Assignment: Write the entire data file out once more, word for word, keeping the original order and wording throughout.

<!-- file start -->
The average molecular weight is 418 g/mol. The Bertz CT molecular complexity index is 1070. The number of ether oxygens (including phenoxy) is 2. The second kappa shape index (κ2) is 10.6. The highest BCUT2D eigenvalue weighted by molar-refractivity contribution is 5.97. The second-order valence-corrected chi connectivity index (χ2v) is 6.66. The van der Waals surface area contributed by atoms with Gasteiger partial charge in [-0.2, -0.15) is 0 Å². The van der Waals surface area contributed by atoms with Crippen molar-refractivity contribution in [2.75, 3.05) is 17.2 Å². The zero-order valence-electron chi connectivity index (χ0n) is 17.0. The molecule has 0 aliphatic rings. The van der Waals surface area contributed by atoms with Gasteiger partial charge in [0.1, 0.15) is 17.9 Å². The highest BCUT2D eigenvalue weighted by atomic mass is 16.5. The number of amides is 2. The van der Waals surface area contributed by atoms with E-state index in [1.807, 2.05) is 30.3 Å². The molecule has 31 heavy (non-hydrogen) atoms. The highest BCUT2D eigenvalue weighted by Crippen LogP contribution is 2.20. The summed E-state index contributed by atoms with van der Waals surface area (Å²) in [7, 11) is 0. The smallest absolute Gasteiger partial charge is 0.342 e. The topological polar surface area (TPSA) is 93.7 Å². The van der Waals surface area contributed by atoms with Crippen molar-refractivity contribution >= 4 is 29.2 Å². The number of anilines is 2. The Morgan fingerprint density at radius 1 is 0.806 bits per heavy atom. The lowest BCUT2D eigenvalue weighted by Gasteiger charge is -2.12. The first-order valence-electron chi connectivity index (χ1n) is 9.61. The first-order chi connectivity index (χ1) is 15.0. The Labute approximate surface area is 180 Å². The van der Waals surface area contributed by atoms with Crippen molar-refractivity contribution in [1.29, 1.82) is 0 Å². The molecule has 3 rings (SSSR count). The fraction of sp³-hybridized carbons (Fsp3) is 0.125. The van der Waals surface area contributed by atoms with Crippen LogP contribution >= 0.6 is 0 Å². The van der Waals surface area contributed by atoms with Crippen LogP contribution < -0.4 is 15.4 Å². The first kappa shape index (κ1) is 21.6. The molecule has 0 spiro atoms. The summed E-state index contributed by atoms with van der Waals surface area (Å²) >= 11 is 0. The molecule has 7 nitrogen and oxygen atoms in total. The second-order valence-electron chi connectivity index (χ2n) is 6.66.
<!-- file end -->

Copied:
The average molecular weight is 418 g/mol. The Bertz CT molecular complexity index is 1070. The number of ether oxygens (including phenoxy) is 2. The second kappa shape index (κ2) is 10.6. The highest BCUT2D eigenvalue weighted by molar-refractivity contribution is 5.97. The second-order valence-corrected chi connectivity index (χ2v) is 6.66. The van der Waals surface area contributed by atoms with Gasteiger partial charge in [-0.2, -0.15) is 0 Å². The van der Waals surface area contributed by atoms with Crippen molar-refractivity contribution in [2.75, 3.05) is 17.2 Å². The zero-order valence-electron chi connectivity index (χ0n) is 17.0. The molecule has 0 aliphatic rings. The van der Waals surface area contributed by atoms with Gasteiger partial charge in [0.1, 0.15) is 17.9 Å². The highest BCUT2D eigenvalue weighted by atomic mass is 16.5. The number of amides is 2. The van der Waals surface area contributed by atoms with E-state index in [1.807, 2.05) is 30.3 Å². The molecule has 31 heavy (non-hydrogen) atoms. The highest BCUT2D eigenvalue weighted by Crippen LogP contribution is 2.20. The summed E-state index contributed by atoms with van der Waals surface area (Å²) in [7, 11) is 0. The smallest absolute Gasteiger partial charge is 0.342 e. The topological polar surface area (TPSA) is 93.7 Å². The van der Waals surface area contributed by atoms with Crippen molar-refractivity contribution >= 4 is 29.2 Å². The number of anilines is 2. The Morgan fingerprint density at radius 1 is 0.806 bits per heavy atom. The lowest BCUT2D eigenvalue weighted by Gasteiger charge is -2.12. The first-order valence-electron chi connectivity index (χ1n) is 9.61. The first-order chi connectivity index (χ1) is 15.0. The Labute approximate surface area is 180 Å². The van der Waals surface area contributed by atoms with Crippen molar-refractivity contribution in [1.29, 1.82) is 0 Å². The molecule has 3 rings (SSSR count). The fraction of sp³-hybridized carbons (Fsp3) is 0.125. The van der Waals surface area contributed by atoms with Crippen LogP contribution >= 0.6 is 0 Å². The van der Waals surface area contributed by atoms with Crippen LogP contribution < -0.4 is 15.4 Å². The first kappa shape index (κ1) is 21.6. The molecule has 0 spiro atoms. The summed E-state index contributed by atoms with van der Waals surface area (Å²) >= 11 is 0. The molecule has 7 nitrogen and oxygen atoms in total. The second-order valence-electron chi connectivity index (χ2n) is 6.66.